Mistakes were made, but we won’t change our ways

By: Scott Stein, VP of Client Services, Leonard & Finco Public Relations
About a quarter of Americans received information about the Boston Marathon bombings from social media in the minutes and hours following the explosion. That according to the Pew Research Center which says the percentage jumps to about 56 percent in the younger age demographic of 18-to-29.
That’s not a real surprise. Michael Dimock, director of Pew’s public opinion and polling project told USA Today, “those sites offer a convenient way to get news, especially since many users are constantly on them.”
Count me, and several of my co-workers, among those who were monitoring social media sites, looking for the latest updates on the explosions in Boston while keeping an eye on TV and cable sources as well.
What was troubling, however, was the amount of inaccurate information. There were reports of suspects in custody, one outlet had the death count at a dozen and a missing college student was wrongly reported to be one of the bombing suspects.
There’s no doubt that social media have had a dramatic impact on the way news is now disseminated. The rush to be the first to report an arrest or other updated information is greater than ever. The problem is that leads to more mistakes and more of us wondering whether what we see is accurate.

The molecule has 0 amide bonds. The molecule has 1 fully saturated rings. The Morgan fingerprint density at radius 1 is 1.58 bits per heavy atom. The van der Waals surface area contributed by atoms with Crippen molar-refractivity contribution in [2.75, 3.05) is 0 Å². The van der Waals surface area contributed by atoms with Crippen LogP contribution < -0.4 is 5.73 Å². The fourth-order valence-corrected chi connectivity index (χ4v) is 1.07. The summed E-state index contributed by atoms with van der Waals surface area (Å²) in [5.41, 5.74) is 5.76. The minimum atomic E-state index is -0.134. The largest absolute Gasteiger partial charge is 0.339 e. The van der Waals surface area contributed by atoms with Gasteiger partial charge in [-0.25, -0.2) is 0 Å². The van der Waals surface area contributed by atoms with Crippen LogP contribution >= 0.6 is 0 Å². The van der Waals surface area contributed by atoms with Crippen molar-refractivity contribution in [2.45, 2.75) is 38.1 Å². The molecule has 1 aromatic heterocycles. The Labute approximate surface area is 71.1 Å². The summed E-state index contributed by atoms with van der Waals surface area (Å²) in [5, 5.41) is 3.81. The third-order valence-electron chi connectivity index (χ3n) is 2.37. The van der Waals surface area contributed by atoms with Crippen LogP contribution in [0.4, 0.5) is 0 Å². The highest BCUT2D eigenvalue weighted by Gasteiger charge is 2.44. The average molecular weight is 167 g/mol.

While the inaccurate information that streamed out of Boston on Patriots Day is troubling, many are also talking about the positives of social media during that tragedy. Social media played a role in helping to reunite loved ones separated as a result of the bombings. It also allowed race participants and spectators to communicate with family and friends to let them know they were safe. Social media were also used during the investigation phase. Finally, it was also a way for millions to express their sorrow to the people of Boston and those participating in this iconic event.
Maybe the inaccurate information that was spread through the social media, and traditional media, will lead to some serious discussion about changes that need to be made. I’m not real confident that will happen. One thing is sure, the next time there’s another tragedy like this there’s no doubt that social media will play a significant role in how people learn about it.
How do you feel about the role of social media in the Boston Marathon bombings? Were you looking for updates on Twitter or Facebook?